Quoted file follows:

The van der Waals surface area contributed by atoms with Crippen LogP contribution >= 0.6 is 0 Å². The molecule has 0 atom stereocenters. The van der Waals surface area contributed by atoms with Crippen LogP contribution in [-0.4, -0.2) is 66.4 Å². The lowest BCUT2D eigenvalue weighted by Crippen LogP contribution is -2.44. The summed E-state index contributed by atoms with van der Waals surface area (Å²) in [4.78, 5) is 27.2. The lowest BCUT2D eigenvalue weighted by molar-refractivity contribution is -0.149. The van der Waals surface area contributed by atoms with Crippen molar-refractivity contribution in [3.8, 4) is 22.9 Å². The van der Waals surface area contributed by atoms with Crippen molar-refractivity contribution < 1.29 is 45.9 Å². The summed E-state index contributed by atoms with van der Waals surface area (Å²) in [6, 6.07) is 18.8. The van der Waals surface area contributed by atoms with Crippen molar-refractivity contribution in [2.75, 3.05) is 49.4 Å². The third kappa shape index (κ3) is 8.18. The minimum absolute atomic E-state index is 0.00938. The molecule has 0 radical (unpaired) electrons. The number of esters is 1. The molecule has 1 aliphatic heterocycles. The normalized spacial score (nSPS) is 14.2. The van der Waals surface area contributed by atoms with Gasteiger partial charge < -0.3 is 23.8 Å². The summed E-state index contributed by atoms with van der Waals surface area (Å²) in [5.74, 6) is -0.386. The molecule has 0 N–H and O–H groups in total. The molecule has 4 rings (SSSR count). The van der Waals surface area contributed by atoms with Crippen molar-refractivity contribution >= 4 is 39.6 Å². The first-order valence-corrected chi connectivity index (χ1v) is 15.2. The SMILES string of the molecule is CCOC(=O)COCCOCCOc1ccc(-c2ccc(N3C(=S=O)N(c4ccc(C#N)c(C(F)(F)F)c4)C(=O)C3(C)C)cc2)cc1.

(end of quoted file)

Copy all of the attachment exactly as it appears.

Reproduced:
The van der Waals surface area contributed by atoms with Crippen LogP contribution >= 0.6 is 0 Å². The molecule has 0 atom stereocenters. The van der Waals surface area contributed by atoms with Crippen LogP contribution in [-0.4, -0.2) is 66.4 Å². The lowest BCUT2D eigenvalue weighted by Crippen LogP contribution is -2.44. The summed E-state index contributed by atoms with van der Waals surface area (Å²) in [4.78, 5) is 27.2. The lowest BCUT2D eigenvalue weighted by molar-refractivity contribution is -0.149. The van der Waals surface area contributed by atoms with Crippen molar-refractivity contribution in [3.8, 4) is 22.9 Å². The van der Waals surface area contributed by atoms with Crippen molar-refractivity contribution < 1.29 is 45.9 Å². The summed E-state index contributed by atoms with van der Waals surface area (Å²) in [6, 6.07) is 18.8. The van der Waals surface area contributed by atoms with Crippen molar-refractivity contribution in [2.75, 3.05) is 49.4 Å². The third kappa shape index (κ3) is 8.18. The minimum absolute atomic E-state index is 0.00938. The molecule has 0 radical (unpaired) electrons. The number of esters is 1. The molecule has 1 aliphatic heterocycles. The normalized spacial score (nSPS) is 14.2. The van der Waals surface area contributed by atoms with Gasteiger partial charge < -0.3 is 23.8 Å². The summed E-state index contributed by atoms with van der Waals surface area (Å²) in [5.74, 6) is -0.386. The molecule has 0 N–H and O–H groups in total. The molecule has 4 rings (SSSR count). The van der Waals surface area contributed by atoms with Crippen molar-refractivity contribution >= 4 is 39.6 Å². The first-order valence-corrected chi connectivity index (χ1v) is 15.2. The SMILES string of the molecule is CCOC(=O)COCCOCCOc1ccc(-c2ccc(N3C(=S=O)N(c4ccc(C#N)c(C(F)(F)F)c4)C(=O)C3(C)C)cc2)cc1.